Heritage tag for Western Ghats may hit industry
A United Nations body has put 39 serial natural sites in Western Ghats on World Heritage Site list with a condition to consider implementation of recommendations of an expert panel on the region.Updated: Jul 03, 2012 01:34 IST
A United Nations body has put 39 serial natural sites in Western Ghats on World Heritage Site list with a condition to consider implementation of recommendations of an expert panel on the region.
"Review the scope and composition of the current serial nomination to take into account any recommendations of the panel in order to reflect the full spectrum of ecological and biodiversity values of the Western Ghats," the World Heritage Committee said in its decision taken at St Petersburg in Russia on Monday. The committee works under the ambit of United Nations Educational, Scientific and Cultural Organisation (UNESCO) and monitors implementation of its charter in the heritage sites. Western Ghats is now the sixth natural site in the country in the total list of 29 UNESCO-mandated world heritage sites from India. "It is a very good achievement for the cultural ministry team that went to St Petersburg. After two decades, a natural site from India has made it into the world heritage list. It means more attention towards the maintenance and care of this heritage," said BR Mani, additional director-general, Archaeological Survey of India.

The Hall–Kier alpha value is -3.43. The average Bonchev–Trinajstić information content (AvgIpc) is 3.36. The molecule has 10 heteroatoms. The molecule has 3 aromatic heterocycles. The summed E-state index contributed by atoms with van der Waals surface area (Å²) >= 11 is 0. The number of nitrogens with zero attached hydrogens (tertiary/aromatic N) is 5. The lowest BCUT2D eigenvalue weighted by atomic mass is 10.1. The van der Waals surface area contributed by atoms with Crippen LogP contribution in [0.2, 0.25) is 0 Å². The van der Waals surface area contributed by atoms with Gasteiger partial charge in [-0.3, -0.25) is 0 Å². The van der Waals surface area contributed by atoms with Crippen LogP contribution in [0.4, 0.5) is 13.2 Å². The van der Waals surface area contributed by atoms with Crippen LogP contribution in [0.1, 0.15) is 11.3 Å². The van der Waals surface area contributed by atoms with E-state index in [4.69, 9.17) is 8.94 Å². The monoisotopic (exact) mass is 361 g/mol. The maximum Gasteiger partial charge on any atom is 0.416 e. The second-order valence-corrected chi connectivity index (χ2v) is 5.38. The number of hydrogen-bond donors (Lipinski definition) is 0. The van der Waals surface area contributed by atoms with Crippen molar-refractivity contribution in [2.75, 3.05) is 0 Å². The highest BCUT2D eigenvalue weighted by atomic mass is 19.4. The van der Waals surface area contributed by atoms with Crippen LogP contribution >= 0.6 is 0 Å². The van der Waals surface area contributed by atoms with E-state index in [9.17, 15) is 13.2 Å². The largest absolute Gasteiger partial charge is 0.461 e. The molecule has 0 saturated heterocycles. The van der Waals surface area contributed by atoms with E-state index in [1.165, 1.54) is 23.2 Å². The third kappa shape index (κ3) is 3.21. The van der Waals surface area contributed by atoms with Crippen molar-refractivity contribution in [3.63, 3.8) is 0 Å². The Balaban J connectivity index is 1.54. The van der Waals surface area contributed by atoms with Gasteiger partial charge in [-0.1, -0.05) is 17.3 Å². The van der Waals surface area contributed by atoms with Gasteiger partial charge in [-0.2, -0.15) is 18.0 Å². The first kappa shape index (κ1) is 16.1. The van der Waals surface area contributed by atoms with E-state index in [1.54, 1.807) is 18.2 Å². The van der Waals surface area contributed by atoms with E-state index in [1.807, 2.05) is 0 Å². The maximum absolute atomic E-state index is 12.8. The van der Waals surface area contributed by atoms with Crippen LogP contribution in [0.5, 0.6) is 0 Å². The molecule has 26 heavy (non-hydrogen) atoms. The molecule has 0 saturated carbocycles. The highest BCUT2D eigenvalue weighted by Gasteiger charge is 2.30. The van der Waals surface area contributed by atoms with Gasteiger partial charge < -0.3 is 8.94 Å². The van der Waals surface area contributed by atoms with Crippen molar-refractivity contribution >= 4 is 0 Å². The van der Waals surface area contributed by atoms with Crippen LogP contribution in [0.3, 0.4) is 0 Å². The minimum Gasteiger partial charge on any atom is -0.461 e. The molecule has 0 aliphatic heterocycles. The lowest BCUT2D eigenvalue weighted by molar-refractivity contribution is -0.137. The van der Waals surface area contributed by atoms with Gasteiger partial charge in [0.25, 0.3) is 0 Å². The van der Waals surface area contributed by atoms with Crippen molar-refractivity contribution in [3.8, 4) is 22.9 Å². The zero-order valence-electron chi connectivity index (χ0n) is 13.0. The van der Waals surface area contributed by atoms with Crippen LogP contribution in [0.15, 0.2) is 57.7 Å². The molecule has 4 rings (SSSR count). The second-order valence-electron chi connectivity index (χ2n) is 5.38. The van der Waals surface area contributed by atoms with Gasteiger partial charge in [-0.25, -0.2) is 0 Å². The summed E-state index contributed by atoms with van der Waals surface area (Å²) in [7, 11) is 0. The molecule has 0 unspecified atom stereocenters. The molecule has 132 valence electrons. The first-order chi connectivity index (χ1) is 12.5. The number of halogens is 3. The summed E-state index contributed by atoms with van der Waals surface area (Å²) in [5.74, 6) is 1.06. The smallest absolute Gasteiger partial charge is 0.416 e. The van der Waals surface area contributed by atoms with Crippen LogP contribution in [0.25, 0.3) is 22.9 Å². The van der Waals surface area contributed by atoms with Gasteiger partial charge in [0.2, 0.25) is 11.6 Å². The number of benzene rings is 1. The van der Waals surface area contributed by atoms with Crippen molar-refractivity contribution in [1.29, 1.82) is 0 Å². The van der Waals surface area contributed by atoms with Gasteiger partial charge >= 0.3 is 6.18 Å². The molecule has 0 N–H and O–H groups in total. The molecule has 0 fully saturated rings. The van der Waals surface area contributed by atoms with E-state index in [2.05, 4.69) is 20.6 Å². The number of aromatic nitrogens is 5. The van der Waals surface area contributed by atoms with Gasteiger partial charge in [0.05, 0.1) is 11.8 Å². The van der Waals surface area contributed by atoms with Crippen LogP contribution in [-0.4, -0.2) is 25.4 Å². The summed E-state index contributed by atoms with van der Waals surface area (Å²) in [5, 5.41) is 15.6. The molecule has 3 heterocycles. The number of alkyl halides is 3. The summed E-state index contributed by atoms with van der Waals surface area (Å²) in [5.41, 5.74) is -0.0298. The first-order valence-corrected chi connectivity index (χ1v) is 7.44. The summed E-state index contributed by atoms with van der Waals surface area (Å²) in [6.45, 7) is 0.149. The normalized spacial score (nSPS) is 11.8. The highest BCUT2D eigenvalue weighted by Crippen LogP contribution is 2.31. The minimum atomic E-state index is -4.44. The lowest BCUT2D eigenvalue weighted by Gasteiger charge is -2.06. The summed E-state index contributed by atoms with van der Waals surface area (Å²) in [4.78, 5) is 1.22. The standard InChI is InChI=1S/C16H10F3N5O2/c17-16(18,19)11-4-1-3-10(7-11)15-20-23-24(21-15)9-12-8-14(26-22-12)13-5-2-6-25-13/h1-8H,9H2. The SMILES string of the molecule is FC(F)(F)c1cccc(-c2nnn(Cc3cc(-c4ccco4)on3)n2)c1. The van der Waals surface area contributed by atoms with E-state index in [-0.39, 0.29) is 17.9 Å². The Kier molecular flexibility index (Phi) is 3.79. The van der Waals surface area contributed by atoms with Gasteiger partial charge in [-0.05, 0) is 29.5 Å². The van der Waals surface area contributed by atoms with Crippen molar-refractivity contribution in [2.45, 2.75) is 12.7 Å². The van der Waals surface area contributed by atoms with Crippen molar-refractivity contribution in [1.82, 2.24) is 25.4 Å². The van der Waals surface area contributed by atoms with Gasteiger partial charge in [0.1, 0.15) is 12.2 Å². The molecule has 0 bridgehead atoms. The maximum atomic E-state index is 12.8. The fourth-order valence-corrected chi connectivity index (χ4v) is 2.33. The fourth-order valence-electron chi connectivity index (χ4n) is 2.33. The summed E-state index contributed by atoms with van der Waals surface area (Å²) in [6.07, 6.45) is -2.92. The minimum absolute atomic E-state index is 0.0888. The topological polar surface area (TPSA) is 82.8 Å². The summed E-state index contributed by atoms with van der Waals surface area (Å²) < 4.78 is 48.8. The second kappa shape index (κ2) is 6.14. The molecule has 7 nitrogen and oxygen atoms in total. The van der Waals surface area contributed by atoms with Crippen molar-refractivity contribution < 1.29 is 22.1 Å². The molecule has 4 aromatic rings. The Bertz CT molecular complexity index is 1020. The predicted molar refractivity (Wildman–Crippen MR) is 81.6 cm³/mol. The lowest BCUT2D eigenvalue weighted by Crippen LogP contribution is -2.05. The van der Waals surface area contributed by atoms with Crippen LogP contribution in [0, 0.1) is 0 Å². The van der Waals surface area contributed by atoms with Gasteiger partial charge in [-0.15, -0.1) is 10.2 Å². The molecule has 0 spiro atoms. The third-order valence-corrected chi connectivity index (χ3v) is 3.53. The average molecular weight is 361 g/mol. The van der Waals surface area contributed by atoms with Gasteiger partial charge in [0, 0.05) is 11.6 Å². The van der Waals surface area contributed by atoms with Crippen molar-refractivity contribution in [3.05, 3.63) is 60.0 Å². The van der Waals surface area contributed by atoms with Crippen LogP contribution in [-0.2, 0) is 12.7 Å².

The Western Ghats Ecological Expert Panel headed by National Advisory Council member Madhav Gadgil in 2011 has suggested several measures to minimize industrial activity in region. The Environment ministry, which constituted the panel, is yet to accept recommendations of the panel as it is awaiting response of the state governments, said a senior environment ministry official.
The decision could have implications on development in and around these sites as UNESCO prescribes creation of additional buffer zones around the natural world heritage sites and putting in place an overarching management authority for conservation of the selected 39 serial sites. The sites include wildlife habitats such as Sahyadri and Periyar tiger reserves.
Making it clear, UNESCO has also asked the Indian government to ensure community participation in conservation of local ecology, a key recommendation of the Gadgil panel. The panel has said that no industrial activity should be allowed without consent of the locals.
UNESCO also wants the government to ensure that the proposed management authority harmonises recommendations of the expert panel in its functions. “We have necessary regulations in place to abide by the UNESCO conditions,” a senior environment ministry official said.
The decision came after International Union for Conservation of Nature inspected the 39 sites proposed by the Indian government. “Mountains, rainforests, rivers and waterfalls are all part of the 160,000 sq km area, recognised as a global biodiversity hotspot,” IUCN said in a statement, adding that the Western Ghats is home to a number of flagship mammals including the endangered endemic lion-tailed Macaque, the endangered Asian elephant and Tiger.